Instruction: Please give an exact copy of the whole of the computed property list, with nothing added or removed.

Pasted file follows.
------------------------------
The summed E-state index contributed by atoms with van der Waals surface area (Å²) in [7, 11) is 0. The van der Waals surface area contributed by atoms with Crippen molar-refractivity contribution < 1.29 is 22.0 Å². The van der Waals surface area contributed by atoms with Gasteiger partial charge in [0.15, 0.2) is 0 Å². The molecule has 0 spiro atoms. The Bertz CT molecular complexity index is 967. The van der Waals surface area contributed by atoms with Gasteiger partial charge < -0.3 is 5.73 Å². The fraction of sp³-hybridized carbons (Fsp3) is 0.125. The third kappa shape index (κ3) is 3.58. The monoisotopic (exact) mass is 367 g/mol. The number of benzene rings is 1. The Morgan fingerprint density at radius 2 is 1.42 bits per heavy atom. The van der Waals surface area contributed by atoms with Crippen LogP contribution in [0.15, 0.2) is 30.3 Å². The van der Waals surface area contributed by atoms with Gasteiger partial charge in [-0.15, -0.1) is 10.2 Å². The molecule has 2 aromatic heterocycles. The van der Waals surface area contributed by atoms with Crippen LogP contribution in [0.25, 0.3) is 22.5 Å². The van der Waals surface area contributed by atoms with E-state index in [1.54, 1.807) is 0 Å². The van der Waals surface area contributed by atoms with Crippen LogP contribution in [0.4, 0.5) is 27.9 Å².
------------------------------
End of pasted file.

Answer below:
The summed E-state index contributed by atoms with van der Waals surface area (Å²) in [7, 11) is 0. The van der Waals surface area contributed by atoms with Crippen molar-refractivity contribution < 1.29 is 22.0 Å². The van der Waals surface area contributed by atoms with Gasteiger partial charge in [0.15, 0.2) is 0 Å². The molecule has 0 spiro atoms. The Bertz CT molecular complexity index is 967. The van der Waals surface area contributed by atoms with Gasteiger partial charge < -0.3 is 5.73 Å². The fraction of sp³-hybridized carbons (Fsp3) is 0.125. The third kappa shape index (κ3) is 3.58. The monoisotopic (exact) mass is 367 g/mol. The number of benzene rings is 1. The Morgan fingerprint density at radius 2 is 1.42 bits per heavy atom. The van der Waals surface area contributed by atoms with Crippen LogP contribution in [0.15, 0.2) is 30.3 Å². The van der Waals surface area contributed by atoms with Gasteiger partial charge in [-0.15, -0.1) is 10.2 Å². The molecule has 2 aromatic heterocycles. The van der Waals surface area contributed by atoms with Crippen LogP contribution in [0.25, 0.3) is 22.5 Å². The van der Waals surface area contributed by atoms with E-state index in [1.54, 1.807) is 0 Å². The van der Waals surface area contributed by atoms with Crippen LogP contribution in [0.4, 0.5) is 27.9 Å².